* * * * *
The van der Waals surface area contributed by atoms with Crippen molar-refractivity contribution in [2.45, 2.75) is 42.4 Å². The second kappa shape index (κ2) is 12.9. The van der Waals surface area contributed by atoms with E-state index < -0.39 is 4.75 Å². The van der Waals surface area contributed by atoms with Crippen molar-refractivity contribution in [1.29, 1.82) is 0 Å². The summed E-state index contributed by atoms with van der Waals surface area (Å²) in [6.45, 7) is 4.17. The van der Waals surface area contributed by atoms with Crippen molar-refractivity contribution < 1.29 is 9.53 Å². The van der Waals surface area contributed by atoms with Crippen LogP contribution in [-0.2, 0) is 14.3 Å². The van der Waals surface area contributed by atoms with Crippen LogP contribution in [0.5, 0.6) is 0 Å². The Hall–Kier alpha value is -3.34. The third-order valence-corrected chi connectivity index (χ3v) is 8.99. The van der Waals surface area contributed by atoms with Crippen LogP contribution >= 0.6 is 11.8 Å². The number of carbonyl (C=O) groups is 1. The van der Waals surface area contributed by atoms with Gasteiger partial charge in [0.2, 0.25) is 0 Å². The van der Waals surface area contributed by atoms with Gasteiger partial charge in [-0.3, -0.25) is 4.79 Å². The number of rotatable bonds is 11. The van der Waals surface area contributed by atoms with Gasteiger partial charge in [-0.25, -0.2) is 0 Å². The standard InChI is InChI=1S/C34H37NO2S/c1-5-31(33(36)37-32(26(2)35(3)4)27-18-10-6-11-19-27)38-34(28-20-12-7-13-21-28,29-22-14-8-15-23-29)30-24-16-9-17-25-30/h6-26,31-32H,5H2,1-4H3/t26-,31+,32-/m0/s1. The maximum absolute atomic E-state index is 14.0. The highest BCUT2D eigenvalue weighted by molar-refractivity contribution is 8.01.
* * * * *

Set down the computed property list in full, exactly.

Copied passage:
The van der Waals surface area contributed by atoms with Crippen molar-refractivity contribution in [2.45, 2.75) is 42.4 Å². The second kappa shape index (κ2) is 12.9. The van der Waals surface area contributed by atoms with E-state index < -0.39 is 4.75 Å². The van der Waals surface area contributed by atoms with Crippen molar-refractivity contribution in [1.29, 1.82) is 0 Å². The summed E-state index contributed by atoms with van der Waals surface area (Å²) in [6.45, 7) is 4.17. The van der Waals surface area contributed by atoms with Crippen molar-refractivity contribution < 1.29 is 9.53 Å². The van der Waals surface area contributed by atoms with Crippen LogP contribution in [-0.2, 0) is 14.3 Å². The van der Waals surface area contributed by atoms with Crippen LogP contribution in [0.5, 0.6) is 0 Å². The Hall–Kier alpha value is -3.34. The third-order valence-corrected chi connectivity index (χ3v) is 8.99. The van der Waals surface area contributed by atoms with Crippen LogP contribution >= 0.6 is 11.8 Å². The number of carbonyl (C=O) groups is 1. The van der Waals surface area contributed by atoms with Gasteiger partial charge in [0.2, 0.25) is 0 Å². The van der Waals surface area contributed by atoms with Gasteiger partial charge in [-0.3, -0.25) is 4.79 Å². The number of rotatable bonds is 11. The van der Waals surface area contributed by atoms with Gasteiger partial charge in [-0.25, -0.2) is 0 Å². The standard InChI is InChI=1S/C34H37NO2S/c1-5-31(33(36)37-32(26(2)35(3)4)27-18-10-6-11-19-27)38-34(28-20-12-7-13-21-28,29-22-14-8-15-23-29)30-24-16-9-17-25-30/h6-26,31-32H,5H2,1-4H3/t26-,31+,32-/m0/s1. The maximum absolute atomic E-state index is 14.0. The highest BCUT2D eigenvalue weighted by molar-refractivity contribution is 8.01.